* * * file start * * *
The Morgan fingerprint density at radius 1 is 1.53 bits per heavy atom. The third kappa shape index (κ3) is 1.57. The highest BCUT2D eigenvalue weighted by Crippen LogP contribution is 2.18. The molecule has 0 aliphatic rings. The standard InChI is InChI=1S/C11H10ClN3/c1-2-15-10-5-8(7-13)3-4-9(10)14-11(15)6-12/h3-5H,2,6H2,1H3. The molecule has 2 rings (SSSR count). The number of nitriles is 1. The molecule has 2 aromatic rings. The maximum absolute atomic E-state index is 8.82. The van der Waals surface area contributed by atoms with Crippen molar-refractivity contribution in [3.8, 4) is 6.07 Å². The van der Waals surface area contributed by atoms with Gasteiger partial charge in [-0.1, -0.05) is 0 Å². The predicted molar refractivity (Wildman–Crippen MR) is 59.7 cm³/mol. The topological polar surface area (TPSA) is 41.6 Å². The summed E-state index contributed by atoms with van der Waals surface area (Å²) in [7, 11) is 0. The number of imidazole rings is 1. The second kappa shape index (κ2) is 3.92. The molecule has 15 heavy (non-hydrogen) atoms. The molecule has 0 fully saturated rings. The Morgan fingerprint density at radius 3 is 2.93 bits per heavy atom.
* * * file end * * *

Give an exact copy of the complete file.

The Morgan fingerprint density at radius 1 is 1.53 bits per heavy atom. The third kappa shape index (κ3) is 1.57. The highest BCUT2D eigenvalue weighted by Crippen LogP contribution is 2.18. The molecule has 0 aliphatic rings. The standard InChI is InChI=1S/C11H10ClN3/c1-2-15-10-5-8(7-13)3-4-9(10)14-11(15)6-12/h3-5H,2,6H2,1H3. The molecule has 2 rings (SSSR count). The number of nitriles is 1. The molecule has 2 aromatic rings. The maximum absolute atomic E-state index is 8.82. The van der Waals surface area contributed by atoms with Crippen molar-refractivity contribution in [3.8, 4) is 6.07 Å². The van der Waals surface area contributed by atoms with Gasteiger partial charge in [-0.1, -0.05) is 0 Å². The predicted molar refractivity (Wildman–Crippen MR) is 59.7 cm³/mol. The topological polar surface area (TPSA) is 41.6 Å². The summed E-state index contributed by atoms with van der Waals surface area (Å²) in [7, 11) is 0. The number of imidazole rings is 1. The second kappa shape index (κ2) is 3.92. The molecule has 15 heavy (non-hydrogen) atoms. The molecule has 0 fully saturated rings. The Morgan fingerprint density at radius 3 is 2.93 bits per heavy atom.